From Gen Z loneliness to silver splitters, we explore attitudes to relationships by age
At our webinar in June, we explored the topic of generations and their aspirations, analysing our brand new global data to understand nuances in consumer behaviour according to age. One area we delved into was how generations aspire to improve their personal lives, encompassing their lives at home and their relationships with family and friends, both platonic and romantic. We answered questions such as: Are Gen Z really the loneliest generation? What does the home signify for the sandwich generation? And what does a new era of remote work mean for families?
Below, we challenge some widespread assumptions about relationships in today’s world, getting to the heart of what really matters to consumers, whether they are Gen Z or Boomers. To see the bigger picture and understand how brands should flex to evolving aspirations, watch our full webinar here
Gen Z – forever friendless and lonely?
Among Gen Z, much has been said about an epidemic of loneliness, exacerbated of course by COVID-19. Much of this is unfortunately true. Our data shows that a shockingly high proportion of Gen Z agree their mental health was negatively impacted by the pandemic.
At a global level, we find that 28% of all consumers feel at risk of loneliness over the next five years (source: Foresight Factory, 2022). And in almost every global market, fear of loneliness is most prevalent among the youngest consumers: 41% of Gen Z say they feel at risk, compared with 24% of Gen X. This tallies with other quantitative data sources, for example the BBC’s global Loneliness Experiment published in early 2021, which found that 40% of Gen Z around the world say they feel lonely compared with 27% of over-75s.
However, it is also important to bear in mind the wider context, as shown by data from our 2022 research. This shows that overall, Gen Z are happier with their friendships than other generations. Happiness with friendships ranks second out of 15 aspects of life asked about. Meanwhile, spending time with and talking to friends is the second-most popular self-care activity among Gen Z from 17 items asked about – again ranking higher than any other generation.
Of course, the fact that friendships are so important to Gen Z means that when problems arise, they are likely to be more impacted, as there is so much at stake.
Boomers – a generation of silver splitters?
When it comes to happiness with love life, this ranks lower than happiness with friendship for both Gen Z and Boomers. This is understandable from their respective life stages; Gen Z are still finding their way, while Boomers may have experienced relationship breakups.
It is interesting to juxtapose this with the proportion in each generation who have left an unhappy relationship in order to improve their happiness. Even though Boomers have had, in theory, had many more years in which to do this, and we see a lot of talk about the growth of “silver splitters” getting divorced in their 50s and 60s, this group is least likely to have done so, possibly because divorce still carries a stigma in some parts of the world. This highlights a potential need and opportunity for brands to sympathise with and offer help to older consumers who may find their love life is not a source of happiness.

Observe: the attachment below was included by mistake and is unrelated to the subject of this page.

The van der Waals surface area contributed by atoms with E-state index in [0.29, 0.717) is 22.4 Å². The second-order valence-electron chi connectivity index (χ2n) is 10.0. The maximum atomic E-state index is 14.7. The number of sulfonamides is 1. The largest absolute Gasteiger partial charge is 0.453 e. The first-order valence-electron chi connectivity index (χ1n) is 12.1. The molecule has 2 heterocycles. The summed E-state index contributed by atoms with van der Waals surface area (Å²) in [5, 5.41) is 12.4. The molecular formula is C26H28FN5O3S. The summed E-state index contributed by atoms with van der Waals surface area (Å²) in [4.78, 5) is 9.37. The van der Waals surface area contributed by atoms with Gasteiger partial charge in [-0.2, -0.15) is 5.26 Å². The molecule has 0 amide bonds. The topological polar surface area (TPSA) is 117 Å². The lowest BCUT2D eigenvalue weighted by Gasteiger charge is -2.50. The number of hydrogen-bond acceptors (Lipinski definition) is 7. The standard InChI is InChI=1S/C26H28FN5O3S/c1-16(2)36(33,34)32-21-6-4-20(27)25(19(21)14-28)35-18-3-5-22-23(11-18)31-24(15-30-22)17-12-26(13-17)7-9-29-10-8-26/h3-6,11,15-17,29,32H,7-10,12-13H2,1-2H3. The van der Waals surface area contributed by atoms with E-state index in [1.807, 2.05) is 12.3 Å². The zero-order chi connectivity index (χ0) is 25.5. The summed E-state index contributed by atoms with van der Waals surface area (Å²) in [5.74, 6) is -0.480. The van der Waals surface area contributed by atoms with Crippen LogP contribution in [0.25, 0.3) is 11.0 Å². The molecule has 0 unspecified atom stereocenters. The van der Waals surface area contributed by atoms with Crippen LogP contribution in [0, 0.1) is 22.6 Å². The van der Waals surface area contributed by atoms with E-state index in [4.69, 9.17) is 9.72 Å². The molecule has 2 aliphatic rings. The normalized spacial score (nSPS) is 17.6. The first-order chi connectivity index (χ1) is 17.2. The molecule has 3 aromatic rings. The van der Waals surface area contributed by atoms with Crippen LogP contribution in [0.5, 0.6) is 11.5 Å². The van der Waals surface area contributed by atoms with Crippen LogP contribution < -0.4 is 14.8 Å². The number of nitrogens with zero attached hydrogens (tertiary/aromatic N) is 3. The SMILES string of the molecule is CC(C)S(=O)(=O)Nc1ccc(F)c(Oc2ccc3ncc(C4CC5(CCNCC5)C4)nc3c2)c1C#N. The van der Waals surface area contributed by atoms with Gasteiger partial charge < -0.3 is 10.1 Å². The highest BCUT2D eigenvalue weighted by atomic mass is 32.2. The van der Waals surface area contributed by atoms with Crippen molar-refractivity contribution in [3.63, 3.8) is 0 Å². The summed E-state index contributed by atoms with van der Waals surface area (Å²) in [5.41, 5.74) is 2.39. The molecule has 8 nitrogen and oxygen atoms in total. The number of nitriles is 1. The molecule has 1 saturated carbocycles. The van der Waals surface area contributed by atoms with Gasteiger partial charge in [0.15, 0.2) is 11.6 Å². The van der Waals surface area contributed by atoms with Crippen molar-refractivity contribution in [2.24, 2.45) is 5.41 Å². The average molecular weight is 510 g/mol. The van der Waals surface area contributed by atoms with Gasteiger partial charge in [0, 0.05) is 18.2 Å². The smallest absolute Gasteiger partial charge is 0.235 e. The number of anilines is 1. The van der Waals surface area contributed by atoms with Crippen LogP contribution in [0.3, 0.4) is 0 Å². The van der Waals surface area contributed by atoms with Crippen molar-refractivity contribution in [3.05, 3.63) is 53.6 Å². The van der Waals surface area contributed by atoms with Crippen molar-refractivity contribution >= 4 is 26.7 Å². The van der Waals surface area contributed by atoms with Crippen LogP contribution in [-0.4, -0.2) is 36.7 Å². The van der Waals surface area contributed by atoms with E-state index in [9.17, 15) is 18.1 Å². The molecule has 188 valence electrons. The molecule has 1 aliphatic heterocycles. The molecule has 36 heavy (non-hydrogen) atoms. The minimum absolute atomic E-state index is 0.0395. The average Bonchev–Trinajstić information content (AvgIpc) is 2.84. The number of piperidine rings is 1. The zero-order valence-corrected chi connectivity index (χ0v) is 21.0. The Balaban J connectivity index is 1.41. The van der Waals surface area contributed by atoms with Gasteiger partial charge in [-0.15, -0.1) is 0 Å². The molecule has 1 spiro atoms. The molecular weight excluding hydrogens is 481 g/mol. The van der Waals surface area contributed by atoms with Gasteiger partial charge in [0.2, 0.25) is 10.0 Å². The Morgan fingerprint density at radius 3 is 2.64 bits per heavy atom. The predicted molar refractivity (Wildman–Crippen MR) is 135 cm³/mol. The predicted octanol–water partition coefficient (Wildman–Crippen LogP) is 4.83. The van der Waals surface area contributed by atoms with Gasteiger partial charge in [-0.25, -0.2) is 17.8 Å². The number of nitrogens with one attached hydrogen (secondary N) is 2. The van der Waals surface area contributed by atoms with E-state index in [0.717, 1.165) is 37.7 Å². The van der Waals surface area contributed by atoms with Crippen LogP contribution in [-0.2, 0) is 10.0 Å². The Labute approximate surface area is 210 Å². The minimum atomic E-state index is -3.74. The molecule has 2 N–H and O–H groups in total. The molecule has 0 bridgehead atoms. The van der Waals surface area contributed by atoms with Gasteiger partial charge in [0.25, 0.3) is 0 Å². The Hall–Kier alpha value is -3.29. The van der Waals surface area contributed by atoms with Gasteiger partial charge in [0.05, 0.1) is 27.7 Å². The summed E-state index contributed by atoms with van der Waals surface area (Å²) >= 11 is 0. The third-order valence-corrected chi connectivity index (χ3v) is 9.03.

New life milestones – should we expect a childless future?
There have also been many discussions in the media around whether having children is still an aspiration for Gen Z, or whether financial and environmental concerns mean they’d prefer a pet, pot plant or even an avatar.
A recently published book – AI By Design by Catriona Campbell – gained a good deal of media attention thanks to a prediction it made that in 50 years, it will be common to have a virtual child in the metaverse as opposed to a real one. This idea was predictably dubbed Tamagotchi Kids by Millennial journalists who no doubt had one of the Japanese virtual pets in their younger days.
However, when we ask consumers around the world if they have or plan to have children as part of a list of things they could do to improve their overall happiness, we find that 45% of Gen Z have either done this or plan to do it. This is somewhat below the levels found in older generations, which is perhaps understandable as many of them have not reached that stage yet, but it does show a healthy level of willingness already.
What’s the commercial opportunity?
Champion friendships while acknowledging the realities of loneliness. The implications for brands here have a lot to do with messaging, and how you present the role of friendship and relationships in the lives of consumers of all ages. There is a balance to be struck between acknowledging the fact that loneliness and unhappiness are real issues for many young people, but at the same time bearing in mind that friendships are a precious and important source of happiness for many and should be shown in a positive light.
Create space for peer-to-peer support and community. There is also a role here for services that offer safe spaces for consumers to meet new people. One relevant innovation in this space is Chill Pill, launched in May 2022, which aims to create a community-led social platform for female-identifying, non-binary and gender-fluid teenage and young adult consumers to discuss mental health concerns. The app’s tagline is “mental health shouldn’t be depressing” and features psychedelic colours and smiley faces. Peer-supported conversations happen within the app via audio and are kept anonymous. These topics all relate to our trend Social Wellness, which looks at the importance of relationships to mental health.
Want to know more?
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